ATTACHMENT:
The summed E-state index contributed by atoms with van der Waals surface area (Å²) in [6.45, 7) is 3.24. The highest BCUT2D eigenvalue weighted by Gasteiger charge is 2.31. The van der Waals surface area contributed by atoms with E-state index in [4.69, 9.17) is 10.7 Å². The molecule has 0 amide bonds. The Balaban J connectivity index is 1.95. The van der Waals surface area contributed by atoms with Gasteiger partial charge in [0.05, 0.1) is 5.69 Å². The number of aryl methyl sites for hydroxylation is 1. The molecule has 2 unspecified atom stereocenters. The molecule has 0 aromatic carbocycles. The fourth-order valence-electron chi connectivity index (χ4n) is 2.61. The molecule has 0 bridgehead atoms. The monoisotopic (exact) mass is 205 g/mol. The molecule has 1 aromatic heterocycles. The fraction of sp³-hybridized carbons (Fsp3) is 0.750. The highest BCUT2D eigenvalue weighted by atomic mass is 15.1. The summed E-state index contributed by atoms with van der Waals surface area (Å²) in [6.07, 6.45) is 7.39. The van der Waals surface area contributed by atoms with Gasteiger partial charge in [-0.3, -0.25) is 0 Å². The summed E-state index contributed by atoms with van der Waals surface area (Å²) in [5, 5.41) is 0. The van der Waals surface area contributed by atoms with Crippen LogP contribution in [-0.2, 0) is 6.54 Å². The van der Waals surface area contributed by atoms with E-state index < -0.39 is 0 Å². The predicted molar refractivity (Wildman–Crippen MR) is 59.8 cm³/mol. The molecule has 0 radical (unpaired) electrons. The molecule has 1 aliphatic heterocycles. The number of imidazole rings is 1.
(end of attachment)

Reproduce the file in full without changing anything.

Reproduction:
The summed E-state index contributed by atoms with van der Waals surface area (Å²) in [6.45, 7) is 3.24. The highest BCUT2D eigenvalue weighted by Gasteiger charge is 2.31. The van der Waals surface area contributed by atoms with E-state index in [4.69, 9.17) is 10.7 Å². The molecule has 0 amide bonds. The Balaban J connectivity index is 1.95. The van der Waals surface area contributed by atoms with Gasteiger partial charge in [0.05, 0.1) is 5.69 Å². The number of aryl methyl sites for hydroxylation is 1. The molecule has 2 unspecified atom stereocenters. The molecule has 0 aromatic carbocycles. The fourth-order valence-electron chi connectivity index (χ4n) is 2.61. The molecule has 0 bridgehead atoms. The monoisotopic (exact) mass is 205 g/mol. The molecule has 1 aromatic heterocycles. The fraction of sp³-hybridized carbons (Fsp3) is 0.750. The highest BCUT2D eigenvalue weighted by atomic mass is 15.1. The summed E-state index contributed by atoms with van der Waals surface area (Å²) in [6.07, 6.45) is 7.39. The van der Waals surface area contributed by atoms with Gasteiger partial charge in [-0.3, -0.25) is 0 Å². The summed E-state index contributed by atoms with van der Waals surface area (Å²) in [5, 5.41) is 0. The van der Waals surface area contributed by atoms with Crippen LogP contribution in [-0.2, 0) is 6.54 Å². The van der Waals surface area contributed by atoms with E-state index < -0.39 is 0 Å². The predicted molar refractivity (Wildman–Crippen MR) is 59.8 cm³/mol. The molecule has 0 radical (unpaired) electrons. The molecule has 1 aliphatic heterocycles. The number of imidazole rings is 1.